Explain why attemps at phagocytosis are not always successful; cite factors that increase the likelihood of success

Explain why attemps at phagocytosis are not always successful; cite factors that increase the likelihood of success

Attempts at phagocytosis are not always successful because to accomplish ingestion, the phagocyte must first adhere to the particle. Complement proteins and antibodies coat foreign particles, providing binding sites to which phagocytes can attach, making phagocytosis more efficient.

(p. 768)

15

What is complement? How does it cause bacterial lysis? what are some of the other roles of complement?

What is complement? How does it cause bacterial lysis? what are some of the other roles of complement?

The term complement refers to a heterogenous group of at least 20 plasma proteins that normally circulate in an inactive state. Complement is activated by one of two pathways (classical or alternative) involving the plasma proteins. Each pathway involves a cascade in which complement proteins are activated in an orderly sequence leading to the cleavage of C3. Once C3b is bound to the target cell's surface, it enzymatically initiates the remaining steps of complement activation, which incorporates C5 through C9 (MAC) into the target cell membrane, ensuring lysis of the target cell.

Other roles of complement include opsonization, inflammatory actions such as stimulating mast cells and basophils to release histamine (which increases vascular permeability), and attracting neutrophils and other inflammatory cells to the area.

(pp. 774-775)

16

Interferons are referred to as antiviral proteins. What stimulates their production, and how do they protect unifected cells? what cells of the body secrete interferons?

Interferons are referred to as antiviral proteins. What stimulates their production, and how do they protect unifected cells? what cells of the body secrete interferons?

Interferons are secreted by virus-infected cells. They diffuse to nearby cells where they interfere with the ability of viruses to multiply within these cells. Cells that form interferon include macrophages, lymphocytes, and other leukocytes.

(pp. 773-774)

17

Differeniate between humoral and cell mediated adaptive immunity.

Differeniate between humoral and cell mediated adaptive immunity.

Humoral immunity is provided by the antibodies in the body's fluids. Cell-mediated immunity is provided by non-antibody-producing lymphocytes, i.e., T cells.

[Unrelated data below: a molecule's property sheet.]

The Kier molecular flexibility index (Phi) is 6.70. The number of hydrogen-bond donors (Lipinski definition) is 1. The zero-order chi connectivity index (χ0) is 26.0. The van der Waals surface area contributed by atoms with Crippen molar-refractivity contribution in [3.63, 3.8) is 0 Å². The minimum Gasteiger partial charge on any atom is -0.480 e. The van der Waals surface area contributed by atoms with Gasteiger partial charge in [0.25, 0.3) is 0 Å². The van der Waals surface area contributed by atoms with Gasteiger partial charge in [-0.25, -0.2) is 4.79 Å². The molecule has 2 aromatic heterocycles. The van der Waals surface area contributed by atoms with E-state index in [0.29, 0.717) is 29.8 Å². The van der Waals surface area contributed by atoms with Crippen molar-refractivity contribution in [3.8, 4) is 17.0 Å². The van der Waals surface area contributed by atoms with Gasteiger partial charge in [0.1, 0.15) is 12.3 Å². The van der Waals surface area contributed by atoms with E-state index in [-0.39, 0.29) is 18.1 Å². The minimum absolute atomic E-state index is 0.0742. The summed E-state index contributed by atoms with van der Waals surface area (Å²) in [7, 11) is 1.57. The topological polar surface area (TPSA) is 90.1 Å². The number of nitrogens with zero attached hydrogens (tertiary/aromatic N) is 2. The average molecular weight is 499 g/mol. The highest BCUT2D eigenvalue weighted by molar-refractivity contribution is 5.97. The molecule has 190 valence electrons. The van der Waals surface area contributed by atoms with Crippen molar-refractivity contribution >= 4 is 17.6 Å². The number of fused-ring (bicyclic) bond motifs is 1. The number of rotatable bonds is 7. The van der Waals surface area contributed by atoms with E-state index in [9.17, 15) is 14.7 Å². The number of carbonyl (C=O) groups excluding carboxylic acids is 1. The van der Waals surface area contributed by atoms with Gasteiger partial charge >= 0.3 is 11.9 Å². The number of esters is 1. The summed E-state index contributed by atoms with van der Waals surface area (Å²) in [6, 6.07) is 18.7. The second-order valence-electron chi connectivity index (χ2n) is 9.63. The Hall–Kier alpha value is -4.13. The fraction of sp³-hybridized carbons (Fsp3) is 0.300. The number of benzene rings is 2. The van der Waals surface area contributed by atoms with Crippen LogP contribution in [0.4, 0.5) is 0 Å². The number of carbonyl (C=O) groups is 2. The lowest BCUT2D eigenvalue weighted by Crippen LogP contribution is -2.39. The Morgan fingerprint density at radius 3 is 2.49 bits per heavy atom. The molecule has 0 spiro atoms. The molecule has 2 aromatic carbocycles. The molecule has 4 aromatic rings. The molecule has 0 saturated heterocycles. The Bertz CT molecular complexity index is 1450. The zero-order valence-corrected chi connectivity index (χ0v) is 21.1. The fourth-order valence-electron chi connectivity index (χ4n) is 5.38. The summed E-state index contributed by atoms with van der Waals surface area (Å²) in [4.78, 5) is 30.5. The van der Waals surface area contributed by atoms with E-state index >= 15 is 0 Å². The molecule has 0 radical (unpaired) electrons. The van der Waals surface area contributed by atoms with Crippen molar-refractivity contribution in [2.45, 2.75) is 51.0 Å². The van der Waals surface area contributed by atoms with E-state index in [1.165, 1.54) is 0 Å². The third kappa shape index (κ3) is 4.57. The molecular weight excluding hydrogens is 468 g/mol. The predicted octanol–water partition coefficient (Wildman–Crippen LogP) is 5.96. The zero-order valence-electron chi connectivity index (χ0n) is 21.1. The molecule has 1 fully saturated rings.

(p. 776)

18

Although the adaptive immune system has two arms, it has been said, "no T cells, no immunity" Explain

Although the adaptive immune system has two arms, it has been said, "no T cells, no immunity" Explain

Cytokines released by helper T cells help to amplify and regulate both the humoral and cellular immune responses as well as the innate defense responses.

(pp. 791-792)

19

Define immunocompetence and self-tolerance. How is self-tolerance achieved?

Define immunocompetence and self-tolerance. How is self-tolerance achieved?

Immunocompetence is the ability of the immune system's cells to recognize foreign substances (antigens) in the body by binding to them. Acquisition is signaled by the appearance of a single, unique type of cell surface receptor protein on each T or B cell that enables the lymphocyte to recognize and bind to a specific antigen.

(p. 777)

20

Differentiate between a primary and a secondary immune response. Which is more rapid and why?

Differentiate between a primary and a secondary immune response. Which is more rapid and why?

A primary immune response results in cellular proliferation, differentiation of mature effector and memory lymphocytes, and the synthesis and release of antibodies—a series of events that takes 3 to 6 days. The secondary immune response results in huge numbers of antibodies flooding into the bloodstream within hours after recognition of the antigen, as well as an amplified cellular attack. Secondary responses are faster because the immune system has been primed to the antigen and sizable numbers of sensitized memory cells are already in place.

(pp. 780-781)

21

Define antibody. Using an appropriately labeled diagram, describe the structure of an antibody monomer.
Indicate and label variable and constant regions, heavy and light chains

Define antibody. Using an appropriately labeled diagram, describe the structure of an antibody monomer. Indicate and label variable and constant regions, heavy and light chains

Antibodies are proteins secreted by plasma cells in response to a specific antigen, and they are capable of binding to that antigen. See Fig. 21.14 for a look at basic antibody structure.

(p. 783)

22

What is the role of the variable regions of an antibody? Of the constant regions?